With so many compounding factors threatening our bee population, reversing the trend can seem like a daunting task. Yet simply educating ourselves about the bees can swing the pendulum in the right direction. Locally, there are a number of Front Range groups who both provide pollinator education and advocate for proactive regulations that protect our bee colonies. Among them, Boulder’s BeeChicas was founded by four hive hobbyists in the wake of the city’s 2015 resolution to ban neonicotinoid pesticides. Founding member Deborah Foy proudly notes, “All the medians down the center of the roads in Boulder—and the cracks in the sidewalk—are full of dandelions providing safe forage” since we no longer spray neonicotinoids. It’s an encouraging example of how literally doing nothing (see: leaving wild habitats wild) can help nourish our local bee populations.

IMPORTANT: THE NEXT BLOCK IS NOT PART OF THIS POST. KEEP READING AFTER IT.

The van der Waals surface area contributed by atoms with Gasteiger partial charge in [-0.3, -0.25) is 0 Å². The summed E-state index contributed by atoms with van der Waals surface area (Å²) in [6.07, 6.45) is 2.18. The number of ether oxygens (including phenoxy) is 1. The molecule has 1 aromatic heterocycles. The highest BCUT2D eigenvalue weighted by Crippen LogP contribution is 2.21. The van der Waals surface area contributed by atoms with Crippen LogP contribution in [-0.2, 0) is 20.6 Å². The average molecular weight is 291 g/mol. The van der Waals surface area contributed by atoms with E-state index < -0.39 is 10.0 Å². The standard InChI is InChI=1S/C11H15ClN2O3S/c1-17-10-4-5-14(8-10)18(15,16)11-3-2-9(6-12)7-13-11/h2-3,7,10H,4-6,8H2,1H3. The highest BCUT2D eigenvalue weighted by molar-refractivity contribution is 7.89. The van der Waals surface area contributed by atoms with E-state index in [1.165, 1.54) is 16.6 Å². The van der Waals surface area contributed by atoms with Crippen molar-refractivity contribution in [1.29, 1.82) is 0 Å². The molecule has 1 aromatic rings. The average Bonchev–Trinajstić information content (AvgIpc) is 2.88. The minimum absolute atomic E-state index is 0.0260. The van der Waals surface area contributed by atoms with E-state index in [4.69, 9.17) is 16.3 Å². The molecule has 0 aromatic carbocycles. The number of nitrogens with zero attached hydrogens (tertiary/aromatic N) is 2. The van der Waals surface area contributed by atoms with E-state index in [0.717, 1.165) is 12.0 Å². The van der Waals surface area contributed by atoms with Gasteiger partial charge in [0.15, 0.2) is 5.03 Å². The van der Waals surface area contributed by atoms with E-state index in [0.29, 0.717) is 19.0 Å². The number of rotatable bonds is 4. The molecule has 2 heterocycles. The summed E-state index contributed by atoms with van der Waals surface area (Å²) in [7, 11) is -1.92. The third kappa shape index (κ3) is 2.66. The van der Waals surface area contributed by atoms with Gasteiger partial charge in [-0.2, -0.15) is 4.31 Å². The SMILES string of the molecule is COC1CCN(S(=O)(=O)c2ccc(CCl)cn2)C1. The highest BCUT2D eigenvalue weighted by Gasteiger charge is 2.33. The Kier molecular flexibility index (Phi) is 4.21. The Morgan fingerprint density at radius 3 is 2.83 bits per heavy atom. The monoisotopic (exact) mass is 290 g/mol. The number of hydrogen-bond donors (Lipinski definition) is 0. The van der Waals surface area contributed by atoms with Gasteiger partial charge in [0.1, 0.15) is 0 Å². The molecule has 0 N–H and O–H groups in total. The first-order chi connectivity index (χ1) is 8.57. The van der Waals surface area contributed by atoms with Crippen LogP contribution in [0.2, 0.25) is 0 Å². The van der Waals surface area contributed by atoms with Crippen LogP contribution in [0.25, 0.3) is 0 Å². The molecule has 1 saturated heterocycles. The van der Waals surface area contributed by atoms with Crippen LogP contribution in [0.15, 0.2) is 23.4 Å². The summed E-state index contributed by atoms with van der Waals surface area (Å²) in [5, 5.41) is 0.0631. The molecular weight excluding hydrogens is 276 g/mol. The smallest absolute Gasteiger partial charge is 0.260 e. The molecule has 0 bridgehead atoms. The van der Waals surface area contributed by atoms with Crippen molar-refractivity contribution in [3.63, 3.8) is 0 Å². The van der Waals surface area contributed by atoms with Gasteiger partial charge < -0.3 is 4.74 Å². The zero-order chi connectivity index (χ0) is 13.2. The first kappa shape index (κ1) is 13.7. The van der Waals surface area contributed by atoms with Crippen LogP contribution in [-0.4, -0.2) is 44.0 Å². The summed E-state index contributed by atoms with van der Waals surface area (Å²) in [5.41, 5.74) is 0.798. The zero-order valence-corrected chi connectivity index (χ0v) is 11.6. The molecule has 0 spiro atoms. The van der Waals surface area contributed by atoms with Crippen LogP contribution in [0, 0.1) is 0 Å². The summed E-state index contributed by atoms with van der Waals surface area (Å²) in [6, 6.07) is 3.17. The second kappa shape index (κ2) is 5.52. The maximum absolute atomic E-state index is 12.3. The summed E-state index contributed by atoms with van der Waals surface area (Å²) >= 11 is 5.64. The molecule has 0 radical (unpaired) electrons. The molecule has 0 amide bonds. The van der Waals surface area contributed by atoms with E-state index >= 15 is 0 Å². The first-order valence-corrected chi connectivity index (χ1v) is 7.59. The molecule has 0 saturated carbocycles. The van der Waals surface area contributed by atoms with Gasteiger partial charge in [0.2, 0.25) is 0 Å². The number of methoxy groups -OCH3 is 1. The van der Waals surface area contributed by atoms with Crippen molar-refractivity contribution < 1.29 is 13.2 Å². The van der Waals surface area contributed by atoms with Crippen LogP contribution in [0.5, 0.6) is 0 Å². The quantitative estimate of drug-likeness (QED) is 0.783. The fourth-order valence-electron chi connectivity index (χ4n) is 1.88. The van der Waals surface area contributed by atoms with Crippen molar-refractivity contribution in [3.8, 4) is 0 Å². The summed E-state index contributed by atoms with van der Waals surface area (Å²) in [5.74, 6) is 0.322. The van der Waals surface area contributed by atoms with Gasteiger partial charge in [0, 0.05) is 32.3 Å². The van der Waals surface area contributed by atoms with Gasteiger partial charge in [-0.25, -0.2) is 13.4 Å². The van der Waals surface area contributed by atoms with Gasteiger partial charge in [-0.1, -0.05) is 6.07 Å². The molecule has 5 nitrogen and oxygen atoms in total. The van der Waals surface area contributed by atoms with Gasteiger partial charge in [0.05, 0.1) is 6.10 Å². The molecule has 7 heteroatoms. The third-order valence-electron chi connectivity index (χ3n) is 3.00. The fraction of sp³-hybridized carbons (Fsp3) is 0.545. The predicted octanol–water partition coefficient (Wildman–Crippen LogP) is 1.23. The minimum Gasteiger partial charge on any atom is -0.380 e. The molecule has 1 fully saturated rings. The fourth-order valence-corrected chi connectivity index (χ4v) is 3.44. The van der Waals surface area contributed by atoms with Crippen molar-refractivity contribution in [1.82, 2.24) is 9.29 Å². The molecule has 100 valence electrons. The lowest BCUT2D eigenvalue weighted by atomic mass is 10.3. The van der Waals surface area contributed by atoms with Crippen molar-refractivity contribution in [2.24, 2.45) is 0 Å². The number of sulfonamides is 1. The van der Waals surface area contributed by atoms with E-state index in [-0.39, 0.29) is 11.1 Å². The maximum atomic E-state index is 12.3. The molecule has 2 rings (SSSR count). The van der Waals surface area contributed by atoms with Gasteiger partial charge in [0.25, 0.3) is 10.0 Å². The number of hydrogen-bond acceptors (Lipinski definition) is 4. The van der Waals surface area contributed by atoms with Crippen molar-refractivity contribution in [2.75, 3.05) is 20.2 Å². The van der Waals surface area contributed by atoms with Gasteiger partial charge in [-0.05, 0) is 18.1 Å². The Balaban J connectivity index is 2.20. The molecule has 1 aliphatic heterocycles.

Over the past five years, Foy and her three co-founders—Cynthia Scott, Tracy Bellehumeur and Theresa Beck—have been growing the BeeChicas Buzz, a community organization that meets six times a year to discuss pollinators, gardening and ways to get involved. One of the most important messages they convey is that it’s not just about honeybees. “Honeybees are generalists, meaning they’ll visit just about any flower, but that doesn’t necessarily make them the most efficient pollinators,” Cynthia Scott says.

During the millions of years they’ve survived on this planet, native bees evolved alongside native plants, making them specialist pollinators. They come in all shapes and sizes, but we may not recognize them as bees because they typically live in the ground or hollowed out sticks. Some can only fly the length of a football field (the perdita), while others are tiny experts in cultivating the sweetest possible strawberries (the sweat bee). Scott shares just one measurable example: “Mason bees, which pollinate fruit trees, are 100 times more efficient than honeybees.”